CREFELD )HLLS V. GODDARD.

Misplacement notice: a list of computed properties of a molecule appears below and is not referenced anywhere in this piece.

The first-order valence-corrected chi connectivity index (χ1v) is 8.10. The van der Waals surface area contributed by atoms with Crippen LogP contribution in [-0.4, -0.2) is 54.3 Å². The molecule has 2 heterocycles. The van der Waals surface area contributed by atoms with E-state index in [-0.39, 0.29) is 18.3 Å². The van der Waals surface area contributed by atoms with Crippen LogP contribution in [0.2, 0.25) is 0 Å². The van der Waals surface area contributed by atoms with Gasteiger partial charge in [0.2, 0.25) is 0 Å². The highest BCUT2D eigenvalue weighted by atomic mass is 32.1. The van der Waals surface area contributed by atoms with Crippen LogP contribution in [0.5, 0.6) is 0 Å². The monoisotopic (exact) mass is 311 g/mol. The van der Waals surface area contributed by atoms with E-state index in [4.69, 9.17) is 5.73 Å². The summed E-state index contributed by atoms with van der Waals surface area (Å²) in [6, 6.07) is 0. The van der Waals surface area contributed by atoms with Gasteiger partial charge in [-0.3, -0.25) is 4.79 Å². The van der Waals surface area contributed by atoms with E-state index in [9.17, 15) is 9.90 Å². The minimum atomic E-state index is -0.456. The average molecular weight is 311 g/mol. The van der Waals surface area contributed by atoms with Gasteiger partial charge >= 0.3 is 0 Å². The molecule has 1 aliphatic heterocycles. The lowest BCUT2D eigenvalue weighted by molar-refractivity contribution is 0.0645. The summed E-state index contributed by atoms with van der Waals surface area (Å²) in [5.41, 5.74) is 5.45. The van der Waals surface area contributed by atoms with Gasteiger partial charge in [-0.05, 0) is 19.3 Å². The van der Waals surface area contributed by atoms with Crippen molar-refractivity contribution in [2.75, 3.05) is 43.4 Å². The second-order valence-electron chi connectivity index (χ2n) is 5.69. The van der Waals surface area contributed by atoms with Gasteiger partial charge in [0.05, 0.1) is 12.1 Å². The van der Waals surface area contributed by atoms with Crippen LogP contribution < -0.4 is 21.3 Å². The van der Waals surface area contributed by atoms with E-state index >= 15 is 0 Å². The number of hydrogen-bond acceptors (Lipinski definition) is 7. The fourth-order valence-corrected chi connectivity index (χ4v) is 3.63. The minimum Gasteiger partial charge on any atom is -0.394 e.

regulation, without being ill the meantime disabled or subjected to risk of loss. But this was no reason why they should be treated more leniently than other corporations if they should reject the privilege accorded to them. It was equitable and proper that there should be a temporary discrimination in their favor, but no conceivable reason can be suggested entitling them to a permanent favoritism. It was just as de.sirable in the interests of the public that they should comply with the regulation prescribed as that other corporations should do so. When the several clauses of the statute are read together, they naturally suggest these considerations. Upon first impression, and upon analysis, the reasonable meaning of the statute would seem to be not to vitiate illegal contracts made in this state by foreign corporations doing business here without having procured a certificate, but to suspend as to such corporations any remedy upon their contracts during their delinquency. Unless this is its meaning, the last· clause of the statute can have no practical operation. Plainly, this clause does not apply to contracts made prior to December 31, 1892, by corporations doing business in the state at the date of the passage of the act, because it is inconsistent with the preceding clause, which distinctly permits such contracts, not only to be performed, but also to be enforced within the state subsequent to that date. Consequently, the last clause must be meant to apply to all contracts made by corporations doing business in disregard of the regulation. Thus applied, unless it is intended to qualify the general provision of the first clause which creates the disability to contract, and to mitigate the consequences of disobedience, it is meaningless.. 11 cannot be believed that, if the legislature had intended to prohibit the making of contracts by foreign corporations during delinquency, any provision would have been inserted impliedly authorizing suits upon such contracts in the event of a subsequent compliance with the regulation. In many cases the delay to which a delinquent corporation would be subjected while endeavoring to secure a certificate· might be injurious, and perhaps fatal, to its remedy upon a contract; and, doubtless, the legislature was of the opinion that the suspension of the remedy during the interim would furnish a sufficient incentive to coerce a compliance with the law. The conclusion thus reached accords with the view of the statute adopted by the general term of the supreme court in Gas Pipe Co. v. Connell, 33 N. Y. Supp. 482. There is nothing in the case of Neuchatel Asphalte Co. v. Mayor, etc., 12 Misc. Rep. 27, 33 N. Y. Supp. 64, reversing the decision in 30 N. Y. Supp. 252, inconsistent with this conclusion. It has also been urged for the defendants in behalf of their motion for a new trial that evidence offered by them was erroneously excluded, which, if admitted, would have tended to show that delivery orders for the goods were given to the plaintiff by the defendants within a reasonable time. There was no dispute upon the trial that defendants had not given orders for the undelivered part of the goods upon which the claim for damages was based. The defendants refused to accept these goods, placing their refusal upon the breach of eel'-